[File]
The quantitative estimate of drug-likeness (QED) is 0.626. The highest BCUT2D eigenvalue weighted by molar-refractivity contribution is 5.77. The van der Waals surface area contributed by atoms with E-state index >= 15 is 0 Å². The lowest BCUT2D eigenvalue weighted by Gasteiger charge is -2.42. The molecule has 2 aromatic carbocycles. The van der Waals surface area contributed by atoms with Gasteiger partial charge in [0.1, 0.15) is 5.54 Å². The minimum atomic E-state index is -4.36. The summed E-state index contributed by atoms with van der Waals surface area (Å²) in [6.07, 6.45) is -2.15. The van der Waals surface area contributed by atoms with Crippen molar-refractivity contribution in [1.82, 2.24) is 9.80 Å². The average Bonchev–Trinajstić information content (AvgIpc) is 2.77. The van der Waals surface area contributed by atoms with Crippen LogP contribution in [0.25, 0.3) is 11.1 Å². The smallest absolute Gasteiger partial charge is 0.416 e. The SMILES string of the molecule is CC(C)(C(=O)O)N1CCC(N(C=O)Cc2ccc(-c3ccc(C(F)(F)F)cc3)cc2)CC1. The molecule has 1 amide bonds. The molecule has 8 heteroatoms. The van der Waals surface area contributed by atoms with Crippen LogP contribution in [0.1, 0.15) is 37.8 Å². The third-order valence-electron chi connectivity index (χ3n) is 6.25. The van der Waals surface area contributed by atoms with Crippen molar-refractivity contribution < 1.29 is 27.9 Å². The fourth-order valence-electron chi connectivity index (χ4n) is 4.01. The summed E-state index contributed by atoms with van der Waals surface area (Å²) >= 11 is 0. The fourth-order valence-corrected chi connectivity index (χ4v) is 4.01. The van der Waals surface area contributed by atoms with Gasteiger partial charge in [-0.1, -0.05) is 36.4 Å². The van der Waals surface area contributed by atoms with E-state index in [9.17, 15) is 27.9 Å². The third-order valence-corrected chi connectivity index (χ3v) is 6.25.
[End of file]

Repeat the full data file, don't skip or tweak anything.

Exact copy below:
The quantitative estimate of drug-likeness (QED) is 0.626. The highest BCUT2D eigenvalue weighted by molar-refractivity contribution is 5.77. The van der Waals surface area contributed by atoms with E-state index >= 15 is 0 Å². The lowest BCUT2D eigenvalue weighted by Gasteiger charge is -2.42. The molecule has 2 aromatic carbocycles. The van der Waals surface area contributed by atoms with Gasteiger partial charge in [0.1, 0.15) is 5.54 Å². The minimum atomic E-state index is -4.36. The summed E-state index contributed by atoms with van der Waals surface area (Å²) in [6.07, 6.45) is -2.15. The van der Waals surface area contributed by atoms with Crippen molar-refractivity contribution in [1.82, 2.24) is 9.80 Å². The average Bonchev–Trinajstić information content (AvgIpc) is 2.77. The van der Waals surface area contributed by atoms with Crippen LogP contribution in [0.25, 0.3) is 11.1 Å². The smallest absolute Gasteiger partial charge is 0.416 e. The SMILES string of the molecule is CC(C)(C(=O)O)N1CCC(N(C=O)Cc2ccc(-c3ccc(C(F)(F)F)cc3)cc2)CC1. The molecule has 1 amide bonds. The molecule has 8 heteroatoms. The van der Waals surface area contributed by atoms with Crippen LogP contribution in [0.1, 0.15) is 37.8 Å². The third-order valence-electron chi connectivity index (χ3n) is 6.25. The van der Waals surface area contributed by atoms with Crippen molar-refractivity contribution < 1.29 is 27.9 Å². The fourth-order valence-electron chi connectivity index (χ4n) is 4.01. The summed E-state index contributed by atoms with van der Waals surface area (Å²) >= 11 is 0. The fourth-order valence-corrected chi connectivity index (χ4v) is 4.01. The van der Waals surface area contributed by atoms with Gasteiger partial charge in [-0.1, -0.05) is 36.4 Å². The van der Waals surface area contributed by atoms with E-state index in [9.17, 15) is 27.9 Å². The third-order valence-corrected chi connectivity index (χ3v) is 6.25.